In the previous chapter, I suggested that music worlds are social networks, or more precisely – as the festival network demonstrated – distinctive clusters within the broader network comprising the musical universe. Musicking is interaction, but not just dyadic interaction. It is collective action involving multiple parties whose interactions and relations concatenate, simultaneously drawing upon and generating a wider network. All musicking belongs to this network, but it is possible to identify distinct clusters of activity – sub-networks – within it

in Connecting sounds
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Sarah Lonsdale

1931. 7 From her days at Homerton Teacher Training College (1906–08) onwards, Manning was involved with a wide range of informal and formal organisations and networks associated with the women’s movement, teaching, pacifism and left-wing politics. These included the Fabian Society, the Young Liberals’ League, the Socialist League, the Independent Labour Party (ILP), the Cambridge branch of the Trades and Labour Council, the National Union of Teachers and before that the National Federation of Class Teachers, the National Association of Labour Teachers (for which

in Rebel women between the wars
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Redistributing strategic resources
Scott James

In this chapter we move beyond relatively static and unchanging formal codes of conduct by exploring the more fluid and dynamic ‘vertical’ dimension of networking: the redistribution of strategic resources between network players. At a general level, the basic relationship that exists across both EU networks remained relatively stable since formation. Departmental players rely upon network managers to: distil their preferences into a single negotiating position (the Cabinet Office/DFA); for EU expertise and lobbying activity in other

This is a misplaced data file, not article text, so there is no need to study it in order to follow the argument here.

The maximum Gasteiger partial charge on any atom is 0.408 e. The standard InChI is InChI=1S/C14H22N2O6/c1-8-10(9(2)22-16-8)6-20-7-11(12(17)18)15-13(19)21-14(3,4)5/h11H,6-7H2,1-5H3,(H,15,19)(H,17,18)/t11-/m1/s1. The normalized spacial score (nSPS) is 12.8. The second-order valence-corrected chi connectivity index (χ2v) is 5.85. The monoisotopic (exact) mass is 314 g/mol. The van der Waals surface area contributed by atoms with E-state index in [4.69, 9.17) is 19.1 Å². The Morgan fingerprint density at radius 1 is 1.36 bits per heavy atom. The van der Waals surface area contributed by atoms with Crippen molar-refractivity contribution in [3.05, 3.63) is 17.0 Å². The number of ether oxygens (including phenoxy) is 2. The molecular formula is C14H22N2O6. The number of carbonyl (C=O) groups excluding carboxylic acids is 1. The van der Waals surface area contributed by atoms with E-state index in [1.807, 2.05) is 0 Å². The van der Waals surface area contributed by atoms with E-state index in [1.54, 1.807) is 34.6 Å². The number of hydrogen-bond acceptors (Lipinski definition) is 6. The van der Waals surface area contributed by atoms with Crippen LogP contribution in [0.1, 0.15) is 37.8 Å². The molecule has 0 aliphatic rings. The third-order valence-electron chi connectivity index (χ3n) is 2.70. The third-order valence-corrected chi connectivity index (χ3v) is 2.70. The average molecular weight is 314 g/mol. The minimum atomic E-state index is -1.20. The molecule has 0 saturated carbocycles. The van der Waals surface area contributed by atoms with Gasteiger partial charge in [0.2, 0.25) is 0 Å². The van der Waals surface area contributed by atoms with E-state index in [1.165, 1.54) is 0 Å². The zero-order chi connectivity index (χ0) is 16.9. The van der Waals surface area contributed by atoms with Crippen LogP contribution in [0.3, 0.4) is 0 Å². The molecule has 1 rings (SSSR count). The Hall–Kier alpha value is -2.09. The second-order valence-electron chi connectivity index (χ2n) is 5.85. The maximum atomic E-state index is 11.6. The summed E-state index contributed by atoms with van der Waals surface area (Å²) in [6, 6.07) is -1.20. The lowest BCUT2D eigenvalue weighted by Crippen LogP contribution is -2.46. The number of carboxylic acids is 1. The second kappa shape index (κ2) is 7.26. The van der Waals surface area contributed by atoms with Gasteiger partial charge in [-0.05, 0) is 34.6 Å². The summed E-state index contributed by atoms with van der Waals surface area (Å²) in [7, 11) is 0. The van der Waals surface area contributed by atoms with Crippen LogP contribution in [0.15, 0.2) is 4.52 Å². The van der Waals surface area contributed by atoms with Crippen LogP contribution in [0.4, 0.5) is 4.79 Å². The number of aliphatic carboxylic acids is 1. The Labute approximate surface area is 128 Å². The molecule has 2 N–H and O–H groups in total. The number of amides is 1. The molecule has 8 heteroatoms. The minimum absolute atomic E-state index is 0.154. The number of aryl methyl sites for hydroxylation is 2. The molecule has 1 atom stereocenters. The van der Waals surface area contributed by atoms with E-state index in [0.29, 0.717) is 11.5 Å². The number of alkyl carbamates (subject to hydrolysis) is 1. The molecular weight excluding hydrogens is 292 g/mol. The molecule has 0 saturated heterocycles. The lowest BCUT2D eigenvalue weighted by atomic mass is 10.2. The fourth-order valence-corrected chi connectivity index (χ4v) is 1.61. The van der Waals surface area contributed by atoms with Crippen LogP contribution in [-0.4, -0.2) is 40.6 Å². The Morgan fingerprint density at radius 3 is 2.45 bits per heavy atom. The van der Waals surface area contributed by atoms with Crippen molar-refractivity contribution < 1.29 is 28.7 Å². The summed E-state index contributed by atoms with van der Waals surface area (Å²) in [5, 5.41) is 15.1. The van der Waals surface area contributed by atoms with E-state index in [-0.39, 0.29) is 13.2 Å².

in Managing Europe from home
Reconfiguring coordination
Scott James

Mechanisms of coordination refer to those ‘horizontal’ processes that embed strategic networking in regularized practices, facilitate and structure interaction, and create relationships of mutual interdependency. They include formal structures of decision making and coordination (such as standing committees), as well as informal processes of consultation and communication (for example through ad hoc meetings, circulation lists or correspondence). Within the EU network, these mechanisms are critical for coordinating policy across

in Managing Europe from home
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Deborah Youngs

Modern writers have not only adopted the collective term ‘gentry’, but also have sought to uncover the various small groups or networks to which the gentry belonged. The motive is an important one: to understand the frameworks within which the gentry’s political, social and cultural identities were formed. This can establish the relative importance of vertical (patron

in Gentry culture in late-medieval England
Open Access (free)
Collecting contacts with Gabrielle Enthoven
Kate Dorney

2 Female networks Collecting contacts with Gabrielle Enthoven Kate Dorney In her Times obituary Gabrielle Enthoven (née Romaine)1 (1868–1950) was described as an ‘archivist of the theatre’ and an amateur actor who had ‘some success as a dramatic author’.2 For Who’s Who in the Theatre she described herself as a theatre historian and dramatic author […] for many years a prominent amateur actress appearing with the Old Stagers, Windsor Strollers etc. and author of Montmartre, Alhambra 1912; Ellen Young (with Edmund Goulding), Savoy 1916; The Honeysuckle (from D

in Stage women, 1900–50
Zoë Laidlaw

To find a cousin is better than a mistress in every port. (Governor Richard Bourke, 26 October 1834) 1 Networks of personal connections were of critical importance to colonial governance in the early nineteenth century

in Colonial connections, 1815–45